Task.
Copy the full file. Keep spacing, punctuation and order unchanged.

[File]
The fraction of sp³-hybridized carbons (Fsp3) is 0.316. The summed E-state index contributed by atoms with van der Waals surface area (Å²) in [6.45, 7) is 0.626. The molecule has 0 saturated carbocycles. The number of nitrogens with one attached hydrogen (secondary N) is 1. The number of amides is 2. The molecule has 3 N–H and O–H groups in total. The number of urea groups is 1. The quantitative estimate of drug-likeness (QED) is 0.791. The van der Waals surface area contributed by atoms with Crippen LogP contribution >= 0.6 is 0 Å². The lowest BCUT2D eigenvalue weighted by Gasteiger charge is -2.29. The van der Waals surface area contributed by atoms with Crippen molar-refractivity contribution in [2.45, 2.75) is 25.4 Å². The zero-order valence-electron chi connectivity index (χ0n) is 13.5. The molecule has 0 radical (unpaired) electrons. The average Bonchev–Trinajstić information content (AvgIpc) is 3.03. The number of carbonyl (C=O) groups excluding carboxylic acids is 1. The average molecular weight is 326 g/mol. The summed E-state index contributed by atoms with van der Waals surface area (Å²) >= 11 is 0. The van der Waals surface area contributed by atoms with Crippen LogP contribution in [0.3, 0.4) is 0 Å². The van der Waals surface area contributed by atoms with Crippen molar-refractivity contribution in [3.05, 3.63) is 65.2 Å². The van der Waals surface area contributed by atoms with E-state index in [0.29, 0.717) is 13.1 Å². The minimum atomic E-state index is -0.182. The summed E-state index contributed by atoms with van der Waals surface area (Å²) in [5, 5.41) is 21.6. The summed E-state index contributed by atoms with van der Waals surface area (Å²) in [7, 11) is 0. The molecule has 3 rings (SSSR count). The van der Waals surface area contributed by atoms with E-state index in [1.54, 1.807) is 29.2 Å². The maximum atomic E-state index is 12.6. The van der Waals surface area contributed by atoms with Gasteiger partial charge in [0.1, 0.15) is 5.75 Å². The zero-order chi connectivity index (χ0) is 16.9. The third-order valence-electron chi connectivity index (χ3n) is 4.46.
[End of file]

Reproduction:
The fraction of sp³-hybridized carbons (Fsp3) is 0.316. The summed E-state index contributed by atoms with van der Waals surface area (Å²) in [6.45, 7) is 0.626. The molecule has 0 saturated carbocycles. The number of nitrogens with one attached hydrogen (secondary N) is 1. The number of amides is 2. The molecule has 3 N–H and O–H groups in total. The number of urea groups is 1. The quantitative estimate of drug-likeness (QED) is 0.791. The van der Waals surface area contributed by atoms with Crippen LogP contribution >= 0.6 is 0 Å². The lowest BCUT2D eigenvalue weighted by Gasteiger charge is -2.29. The van der Waals surface area contributed by atoms with Crippen molar-refractivity contribution in [2.45, 2.75) is 25.4 Å². The zero-order valence-electron chi connectivity index (χ0n) is 13.5. The molecule has 0 radical (unpaired) electrons. The average Bonchev–Trinajstić information content (AvgIpc) is 3.03. The number of carbonyl (C=O) groups excluding carboxylic acids is 1. The average molecular weight is 326 g/mol. The summed E-state index contributed by atoms with van der Waals surface area (Å²) >= 11 is 0. The van der Waals surface area contributed by atoms with Crippen LogP contribution in [0.3, 0.4) is 0 Å². The van der Waals surface area contributed by atoms with Crippen molar-refractivity contribution in [3.05, 3.63) is 65.2 Å². The van der Waals surface area contributed by atoms with E-state index in [0.29, 0.717) is 13.1 Å². The minimum atomic E-state index is -0.182. The summed E-state index contributed by atoms with van der Waals surface area (Å²) in [5, 5.41) is 21.6. The summed E-state index contributed by atoms with van der Waals surface area (Å²) in [7, 11) is 0. The molecule has 3 rings (SSSR count). The van der Waals surface area contributed by atoms with E-state index in [1.54, 1.807) is 29.2 Å². The maximum atomic E-state index is 12.6. The van der Waals surface area contributed by atoms with Gasteiger partial charge in [0.1, 0.15) is 5.75 Å². The zero-order chi connectivity index (χ0) is 16.9. The third-order valence-electron chi connectivity index (χ3n) is 4.46.